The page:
The Guardian’s “How to Believe” series

I suppose I first encountered this long-running series when Bishop Alan Wilson wrote essays about the Book of Common Prayer. Since then, I’ve become addicted, even though I don’t often have the time to read all of the entries with the care they deserve. Clare Carlisle wrote about Spinoza, which took me back to a theology colloquium at Harvard I participated in. To be honest, we read Descartes and Spinoza, and Descartes left the more prominent mark on my thinking. Still, reading her essays reminded me of what a fascinating and challenging thinker Spinoza was.

The current topic is Karl Marx, written by Peter Thompson. Here’s what he has to say about Marx’s understanding of religion:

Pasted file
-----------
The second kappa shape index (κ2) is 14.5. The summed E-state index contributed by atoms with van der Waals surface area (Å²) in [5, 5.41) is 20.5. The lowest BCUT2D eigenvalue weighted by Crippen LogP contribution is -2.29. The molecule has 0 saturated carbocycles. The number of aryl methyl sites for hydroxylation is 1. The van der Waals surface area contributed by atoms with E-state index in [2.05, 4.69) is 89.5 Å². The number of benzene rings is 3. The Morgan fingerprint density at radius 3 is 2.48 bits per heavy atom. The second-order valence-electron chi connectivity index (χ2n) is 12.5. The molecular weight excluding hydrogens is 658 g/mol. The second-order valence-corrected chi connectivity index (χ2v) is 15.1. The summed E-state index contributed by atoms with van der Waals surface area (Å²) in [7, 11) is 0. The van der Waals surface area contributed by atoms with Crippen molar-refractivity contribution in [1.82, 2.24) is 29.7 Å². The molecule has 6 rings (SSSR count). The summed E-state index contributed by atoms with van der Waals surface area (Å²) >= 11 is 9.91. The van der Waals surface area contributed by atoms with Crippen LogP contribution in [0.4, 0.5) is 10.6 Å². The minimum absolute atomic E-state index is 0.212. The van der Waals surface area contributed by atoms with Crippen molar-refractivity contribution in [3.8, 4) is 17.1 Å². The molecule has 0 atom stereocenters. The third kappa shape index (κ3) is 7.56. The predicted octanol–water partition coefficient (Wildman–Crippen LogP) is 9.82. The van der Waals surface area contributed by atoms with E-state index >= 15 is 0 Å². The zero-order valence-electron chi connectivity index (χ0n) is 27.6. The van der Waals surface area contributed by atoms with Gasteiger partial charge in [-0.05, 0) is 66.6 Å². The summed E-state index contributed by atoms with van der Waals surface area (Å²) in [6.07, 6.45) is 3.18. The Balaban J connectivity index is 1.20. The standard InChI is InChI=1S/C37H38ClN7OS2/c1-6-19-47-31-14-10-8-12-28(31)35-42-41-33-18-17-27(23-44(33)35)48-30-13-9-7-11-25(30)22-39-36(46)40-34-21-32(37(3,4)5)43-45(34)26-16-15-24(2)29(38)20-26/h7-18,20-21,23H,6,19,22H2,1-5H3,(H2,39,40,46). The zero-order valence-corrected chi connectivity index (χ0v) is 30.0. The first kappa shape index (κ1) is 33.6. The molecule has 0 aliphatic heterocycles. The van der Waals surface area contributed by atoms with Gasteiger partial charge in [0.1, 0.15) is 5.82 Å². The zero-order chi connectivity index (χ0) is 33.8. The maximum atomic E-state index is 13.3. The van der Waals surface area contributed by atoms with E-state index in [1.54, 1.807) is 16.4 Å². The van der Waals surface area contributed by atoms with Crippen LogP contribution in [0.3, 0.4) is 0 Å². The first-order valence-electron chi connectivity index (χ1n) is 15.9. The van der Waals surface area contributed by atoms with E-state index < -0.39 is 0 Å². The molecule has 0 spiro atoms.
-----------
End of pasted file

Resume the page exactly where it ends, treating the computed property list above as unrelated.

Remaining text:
The critique of religion as a social phenomenon did not connote a dismissal of the issues behind it. Marx precedes the famous line in his Critique of Hegel’s Philosophy of Right with the contention that religion was the “sigh of the oppressed creature in a hostile world, the heart of a heartless world and the soul of soulless conditions” and that an understanding of religion has to go hand in hand with an understanding of the social conditions that gave rise to it.The description of religion as the heart of a heartless world thus becomes a critique not of religion per se but of the world as it exists. What this shows is that his consideration of religion, politics, economics and society as a whole was not merely a philosophical exercise, but an active attempt to change the world, to help it find a new heart. “The philosophers have only interpreted the world in various ways; the point is to change it,” he wrote in his famous 11th thesis on Feuerbach, the phrase carved on his gravestone in Highgate cemetery.

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